Lines 24-38 Summary Page 1
…Life piled on life
Were all too little, and of one to me
Little remains: but every hour is saved
From that eternal silence, something more,
A bringer of new things; and vile it were
For some three suns to store and hoard myself,
And this grey spirit yearning in desire
To follow knowledge like a sinking star,
Beyond the utmost bound of human thought.
- Ulysses continues to a radiate a desire for adventure, claiming that even multiple lifetimes wouldn't be enough for him to do all the things he wants.
- At this point, though, he's an old man – a "grey spirit" – near the end of his life, and he wants to make the most of what's left. It's a waste of time for him to hang out in Ithaca for three years when his desire for adventure is still so alive.
- The phrase "but every hour is saved / From that eternal silence, something more, / A bringer of new things" is strange. It means something like "each additional hour that I live, or each hour that I am saved from death, brings me new experiences."
- "Three suns" doesn't mean three days, but rather three years. Ulysses has apparently been wasting his time for quite a while.
- The phrase "follow knowledge like a sinking star" is ambiguous. On the one hand, Ulysses wants to chase after knowledge and try to catch it as it sinks like a star. On the other hand, Ulysses himself could be the "sinking star." That makes sense too; he is a great personality who is moving closer to death (though, in our opinion, he's also kind of a rock star).
This is my son, mine own Telemachus,
To whom I leave the sceptre and the isle –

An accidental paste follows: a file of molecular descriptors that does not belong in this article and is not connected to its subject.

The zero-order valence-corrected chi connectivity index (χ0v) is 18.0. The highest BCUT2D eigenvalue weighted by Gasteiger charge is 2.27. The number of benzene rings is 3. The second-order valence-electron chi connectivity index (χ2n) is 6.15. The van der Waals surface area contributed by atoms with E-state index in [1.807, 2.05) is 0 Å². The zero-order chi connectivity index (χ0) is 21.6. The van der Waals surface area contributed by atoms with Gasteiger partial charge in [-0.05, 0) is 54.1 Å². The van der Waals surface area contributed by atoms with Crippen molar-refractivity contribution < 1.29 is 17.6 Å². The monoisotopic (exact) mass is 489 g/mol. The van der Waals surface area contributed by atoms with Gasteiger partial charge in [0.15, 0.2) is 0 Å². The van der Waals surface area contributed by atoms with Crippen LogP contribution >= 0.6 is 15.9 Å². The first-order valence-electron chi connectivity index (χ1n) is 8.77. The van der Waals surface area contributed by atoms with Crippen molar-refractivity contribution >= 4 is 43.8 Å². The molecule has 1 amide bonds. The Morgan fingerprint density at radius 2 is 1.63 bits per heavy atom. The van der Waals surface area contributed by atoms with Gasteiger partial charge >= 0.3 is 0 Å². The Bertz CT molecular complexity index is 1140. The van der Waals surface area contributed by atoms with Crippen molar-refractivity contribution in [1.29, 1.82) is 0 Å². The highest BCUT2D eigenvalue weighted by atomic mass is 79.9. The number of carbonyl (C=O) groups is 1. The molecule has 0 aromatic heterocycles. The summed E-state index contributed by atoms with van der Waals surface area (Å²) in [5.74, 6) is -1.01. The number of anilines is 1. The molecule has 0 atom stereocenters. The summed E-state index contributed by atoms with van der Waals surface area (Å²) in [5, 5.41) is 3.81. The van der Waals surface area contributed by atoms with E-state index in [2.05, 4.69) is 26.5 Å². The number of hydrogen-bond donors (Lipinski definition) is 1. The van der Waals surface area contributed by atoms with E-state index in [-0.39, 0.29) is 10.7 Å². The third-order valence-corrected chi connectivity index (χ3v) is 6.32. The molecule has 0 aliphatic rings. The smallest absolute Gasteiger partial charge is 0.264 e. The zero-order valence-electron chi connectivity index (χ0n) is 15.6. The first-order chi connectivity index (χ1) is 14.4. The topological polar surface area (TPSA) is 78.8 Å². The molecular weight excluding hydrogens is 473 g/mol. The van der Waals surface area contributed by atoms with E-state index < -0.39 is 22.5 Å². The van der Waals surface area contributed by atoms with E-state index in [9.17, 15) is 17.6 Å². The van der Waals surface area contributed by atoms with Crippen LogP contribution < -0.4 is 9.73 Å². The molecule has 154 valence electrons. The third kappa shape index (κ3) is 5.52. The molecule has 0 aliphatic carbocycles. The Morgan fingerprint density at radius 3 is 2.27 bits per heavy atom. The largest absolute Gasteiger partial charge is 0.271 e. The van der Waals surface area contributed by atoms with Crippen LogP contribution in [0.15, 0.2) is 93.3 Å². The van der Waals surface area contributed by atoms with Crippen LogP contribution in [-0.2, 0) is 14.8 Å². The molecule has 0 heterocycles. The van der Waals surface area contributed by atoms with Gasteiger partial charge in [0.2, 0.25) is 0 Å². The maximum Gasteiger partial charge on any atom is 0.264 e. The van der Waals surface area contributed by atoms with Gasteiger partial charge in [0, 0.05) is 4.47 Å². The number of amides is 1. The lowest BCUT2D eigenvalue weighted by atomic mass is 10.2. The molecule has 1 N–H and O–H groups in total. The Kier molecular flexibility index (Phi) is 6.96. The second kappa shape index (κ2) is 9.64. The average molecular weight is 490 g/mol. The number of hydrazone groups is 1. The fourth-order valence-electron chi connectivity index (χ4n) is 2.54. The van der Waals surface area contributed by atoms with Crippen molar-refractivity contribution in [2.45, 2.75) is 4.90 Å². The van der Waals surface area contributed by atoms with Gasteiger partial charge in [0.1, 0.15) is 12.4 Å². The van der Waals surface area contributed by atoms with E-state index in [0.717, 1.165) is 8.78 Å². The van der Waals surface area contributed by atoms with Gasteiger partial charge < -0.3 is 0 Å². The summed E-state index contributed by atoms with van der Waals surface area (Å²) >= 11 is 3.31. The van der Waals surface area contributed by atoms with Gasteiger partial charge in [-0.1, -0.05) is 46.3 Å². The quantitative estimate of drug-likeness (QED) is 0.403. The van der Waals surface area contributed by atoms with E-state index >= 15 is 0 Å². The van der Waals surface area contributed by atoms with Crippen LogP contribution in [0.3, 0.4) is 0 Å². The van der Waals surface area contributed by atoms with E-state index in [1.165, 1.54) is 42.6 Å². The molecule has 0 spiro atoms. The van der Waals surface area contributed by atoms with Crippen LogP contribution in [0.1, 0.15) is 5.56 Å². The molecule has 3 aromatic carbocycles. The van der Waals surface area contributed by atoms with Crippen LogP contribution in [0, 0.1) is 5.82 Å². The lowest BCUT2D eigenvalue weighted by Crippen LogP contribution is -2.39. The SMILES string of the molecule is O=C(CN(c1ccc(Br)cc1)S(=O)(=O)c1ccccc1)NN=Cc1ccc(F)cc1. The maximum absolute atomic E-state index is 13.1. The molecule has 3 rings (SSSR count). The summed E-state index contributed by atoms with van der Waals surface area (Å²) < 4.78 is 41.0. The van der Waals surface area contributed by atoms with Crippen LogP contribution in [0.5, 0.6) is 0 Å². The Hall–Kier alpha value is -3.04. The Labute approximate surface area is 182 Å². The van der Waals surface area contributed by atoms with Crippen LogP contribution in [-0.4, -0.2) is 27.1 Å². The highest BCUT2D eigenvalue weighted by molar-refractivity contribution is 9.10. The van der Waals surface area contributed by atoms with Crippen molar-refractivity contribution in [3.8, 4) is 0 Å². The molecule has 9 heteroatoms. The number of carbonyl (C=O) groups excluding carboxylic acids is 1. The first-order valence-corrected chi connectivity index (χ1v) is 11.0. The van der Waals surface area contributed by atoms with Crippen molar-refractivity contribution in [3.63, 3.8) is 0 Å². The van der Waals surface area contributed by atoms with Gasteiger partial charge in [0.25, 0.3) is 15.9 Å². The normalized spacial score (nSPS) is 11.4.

Well-loved of me, discerning to fulfil
This labour, by slow prudence to make mild
A rugged people, and through soft degrees
Subdue them to the useful and the good.
- Ulysses introduces us to his son and heir, Telemachus, who seems like the right guy to take over the job of King of Ithaca. He's smart, and he knows how to make his people do things without being too harsh about it.
- A "Sceptre" is a ceremonial staff that symbolizes authority. Ulysses means something like "I leave him in charge."
- When compared with Ulysses, Telemachus seems a lot less restless. He has "slow prudence," meaning he's patient and willing to make the best decision for the people of Ithaca without being too hasty.
- The people of Ithaca are "rugged," which means that they're a little uncivilized and uncultured. They're like country-bumpkins with a little bit of an attitude. That's why they need to be reigned in ("subdued," made "mild") and put to good use.
- "Soft degrees" implies that Telemachus will civilize the citizens of Ithaca in stages and in a nice way; it's kingship as constructive criticism.